Since 1774 Saussure tried to find a way to reach the summit of Mont-Blanc on the Italian side, accompanied by the Courmayeur alpine guide Jean-Laurent Jordaney on the Miage glacier and on Mont Crammont.[4] In 1776 he ascended the Buet (3,096 m). In 1774 he had mounted the Crammont, and again in 1778, in which year he also explored the Valsorey glacier, near the Great St Bernard. In 1780 he climbed the Roche Michel, above the Mont Cenis Pass. In 1785, he made an unsuccessful attempt on Mont-Blanc, by the Aiguille du Goûter route. Two Chamonix men, Michel Paccard and Jacques Balmat attained the summit in 1786, by way of the Grands Mulets, and in 1787 Saussure himself made the third ascent of the mountain. His achievements did much to attract the attention of tourists to a spot like Chamonix.

Obsessed by the measurement of meteorological phenomena, Saussure invented and improved many kinds of apparatus, including the magnetometer, the cyanometer for estimating the blueness of the sky, the diaphanometer for judging of the clearness of the atmosphere, the anemometer and the mountain eudiometer. Above all he devised a hair hygrometer, and used it for a series of investigations on the phenomena of atmospheric humidity, evaporation, clouds, fogs and rain (Essais sur l'Hygrométrie, 1783). This instrument sparked a bitter controversy with Jean-André Deluc, himself inventor of a whalebone hygrometer.[5]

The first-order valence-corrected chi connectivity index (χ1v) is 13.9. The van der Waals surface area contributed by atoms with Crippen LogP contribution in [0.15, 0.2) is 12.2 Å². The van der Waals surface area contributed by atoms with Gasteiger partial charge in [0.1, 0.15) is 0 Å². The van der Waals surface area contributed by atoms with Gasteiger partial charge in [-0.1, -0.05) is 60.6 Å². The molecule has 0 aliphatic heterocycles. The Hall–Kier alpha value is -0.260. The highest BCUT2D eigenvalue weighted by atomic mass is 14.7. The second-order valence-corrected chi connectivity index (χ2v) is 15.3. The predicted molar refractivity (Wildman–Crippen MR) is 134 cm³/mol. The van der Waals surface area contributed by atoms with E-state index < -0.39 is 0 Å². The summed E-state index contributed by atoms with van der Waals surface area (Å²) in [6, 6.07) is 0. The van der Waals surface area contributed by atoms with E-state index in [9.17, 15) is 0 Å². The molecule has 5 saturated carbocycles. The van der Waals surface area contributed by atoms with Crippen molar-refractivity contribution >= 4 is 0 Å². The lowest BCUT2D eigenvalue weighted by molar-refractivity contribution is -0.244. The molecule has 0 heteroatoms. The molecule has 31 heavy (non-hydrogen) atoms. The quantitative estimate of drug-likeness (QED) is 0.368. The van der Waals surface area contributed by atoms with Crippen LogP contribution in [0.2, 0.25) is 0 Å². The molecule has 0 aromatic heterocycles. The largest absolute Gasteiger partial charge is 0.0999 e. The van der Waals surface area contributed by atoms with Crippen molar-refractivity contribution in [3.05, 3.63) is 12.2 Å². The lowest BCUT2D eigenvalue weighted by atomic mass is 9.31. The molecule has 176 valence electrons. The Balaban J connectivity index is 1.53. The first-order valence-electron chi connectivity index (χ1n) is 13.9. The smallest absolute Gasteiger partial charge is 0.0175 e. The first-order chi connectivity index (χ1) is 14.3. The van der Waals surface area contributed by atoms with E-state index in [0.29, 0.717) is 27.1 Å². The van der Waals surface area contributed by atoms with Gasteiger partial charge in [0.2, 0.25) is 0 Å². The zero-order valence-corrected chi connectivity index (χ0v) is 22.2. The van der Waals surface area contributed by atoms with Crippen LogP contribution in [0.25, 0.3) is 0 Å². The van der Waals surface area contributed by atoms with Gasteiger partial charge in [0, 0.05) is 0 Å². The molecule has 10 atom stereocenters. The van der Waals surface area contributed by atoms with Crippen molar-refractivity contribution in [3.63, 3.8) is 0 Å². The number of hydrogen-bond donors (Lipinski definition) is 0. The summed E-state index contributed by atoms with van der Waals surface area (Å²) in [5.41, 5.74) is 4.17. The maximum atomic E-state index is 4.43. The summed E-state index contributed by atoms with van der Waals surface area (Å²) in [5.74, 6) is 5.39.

In 1788 he spent 17 days making meteorological observations and physical measurements on the Col du Géant (3,371 m).

File:Horace-Bénédict de Saussure2.jpg
Portrait of Horace-Bénédict de Saussure (A wood engraving by Edward Whymper after the picture by St. Ours)

In 1789 he climbed the Pizzo Bianco near Macugnaga, to observe the east wall of Monte Rosa, and crossed the Theodulpass (3,322 m) to Zermatt, which he was the first traveler to visit. On that occasion he climbed from the pass up the Klein Matterhorn (3,883 m), while in 1792 he spent three days making observations on the same pass without descending to Zermatt, and then visited the Theodulhorn (3,472 m).

All his observations and experiments were summmed up into seven Alpine journeys published in four quarto volumes, under the general title of Voyages dans les Alpes from 1779 to 1796 (There was an octavo issue in eight volumes, issued from 1780 to 1796). The non-scientific portions of the work were first published in 1834, and often since, as Partie pittoresque des ouvrages de M. de Saussure.